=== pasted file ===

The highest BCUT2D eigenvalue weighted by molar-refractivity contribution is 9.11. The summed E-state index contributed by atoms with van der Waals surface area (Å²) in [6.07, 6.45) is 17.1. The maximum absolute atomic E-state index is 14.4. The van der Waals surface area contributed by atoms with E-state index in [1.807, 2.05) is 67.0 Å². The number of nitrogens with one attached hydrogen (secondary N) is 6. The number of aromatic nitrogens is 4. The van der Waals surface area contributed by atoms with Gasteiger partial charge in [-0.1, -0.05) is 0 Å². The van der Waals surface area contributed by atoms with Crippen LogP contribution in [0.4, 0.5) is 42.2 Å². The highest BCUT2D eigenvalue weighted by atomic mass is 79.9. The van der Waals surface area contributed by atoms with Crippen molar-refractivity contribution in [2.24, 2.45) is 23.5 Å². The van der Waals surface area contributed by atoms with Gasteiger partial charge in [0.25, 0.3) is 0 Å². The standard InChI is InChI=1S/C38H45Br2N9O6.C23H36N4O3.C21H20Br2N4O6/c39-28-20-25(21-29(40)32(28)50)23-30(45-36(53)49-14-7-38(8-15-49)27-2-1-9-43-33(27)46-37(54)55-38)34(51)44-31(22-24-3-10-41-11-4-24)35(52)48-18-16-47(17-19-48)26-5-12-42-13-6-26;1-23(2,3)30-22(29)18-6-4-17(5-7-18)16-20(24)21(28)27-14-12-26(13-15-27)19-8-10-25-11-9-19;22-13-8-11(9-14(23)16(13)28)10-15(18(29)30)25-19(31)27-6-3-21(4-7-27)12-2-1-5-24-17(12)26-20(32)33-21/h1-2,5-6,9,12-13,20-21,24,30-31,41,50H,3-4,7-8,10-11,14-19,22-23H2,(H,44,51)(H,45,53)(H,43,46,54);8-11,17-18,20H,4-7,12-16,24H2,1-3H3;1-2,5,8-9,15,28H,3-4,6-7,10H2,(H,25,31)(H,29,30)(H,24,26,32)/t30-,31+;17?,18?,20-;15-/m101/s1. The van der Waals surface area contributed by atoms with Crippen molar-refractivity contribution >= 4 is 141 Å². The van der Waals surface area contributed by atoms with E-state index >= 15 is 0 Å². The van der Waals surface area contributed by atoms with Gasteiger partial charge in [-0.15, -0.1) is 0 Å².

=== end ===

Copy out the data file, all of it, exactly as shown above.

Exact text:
The highest BCUT2D eigenvalue weighted by molar-refractivity contribution is 9.11. The summed E-state index contributed by atoms with van der Waals surface area (Å²) in [6.07, 6.45) is 17.1. The maximum absolute atomic E-state index is 14.4. The van der Waals surface area contributed by atoms with E-state index in [1.807, 2.05) is 67.0 Å². The number of nitrogens with one attached hydrogen (secondary N) is 6. The number of aromatic nitrogens is 4. The van der Waals surface area contributed by atoms with Gasteiger partial charge in [-0.1, -0.05) is 0 Å². The van der Waals surface area contributed by atoms with Crippen LogP contribution in [0.4, 0.5) is 42.2 Å². The highest BCUT2D eigenvalue weighted by atomic mass is 79.9. The van der Waals surface area contributed by atoms with Crippen molar-refractivity contribution in [2.24, 2.45) is 23.5 Å². The van der Waals surface area contributed by atoms with Gasteiger partial charge in [0.25, 0.3) is 0 Å². The standard InChI is InChI=1S/C38H45Br2N9O6.C23H36N4O3.C21H20Br2N4O6/c39-28-20-25(21-29(40)32(28)50)23-30(45-36(53)49-14-7-38(8-15-49)27-2-1-9-43-33(27)46-37(54)55-38)34(51)44-31(22-24-3-10-41-11-4-24)35(52)48-18-16-47(17-19-48)26-5-12-42-13-6-26;1-23(2,3)30-22(29)18-6-4-17(5-7-18)16-20(24)21(28)27-14-12-26(13-15-27)19-8-10-25-11-9-19;22-13-8-11(9-14(23)16(13)28)10-15(18(29)30)25-19(31)27-6-3-21(4-7-27)12-2-1-5-24-17(12)26-20(32)33-21/h1-2,5-6,9,12-13,20-21,24,30-31,41,50H,3-4,7-8,10-11,14-19,22-23H2,(H,44,51)(H,45,53)(H,43,46,54);8-11,17-18,20H,4-7,12-16,24H2,1-3H3;1-2,5,8-9,15,28H,3-4,6-7,10H2,(H,25,31)(H,29,30)(H,24,26,32)/t30-,31+;17?,18?,20-;15-/m101/s1. The van der Waals surface area contributed by atoms with Crippen molar-refractivity contribution >= 4 is 141 Å². The van der Waals surface area contributed by atoms with E-state index >= 15 is 0 Å². The van der Waals surface area contributed by atoms with Gasteiger partial charge in [-0.15, -0.1) is 0 Å².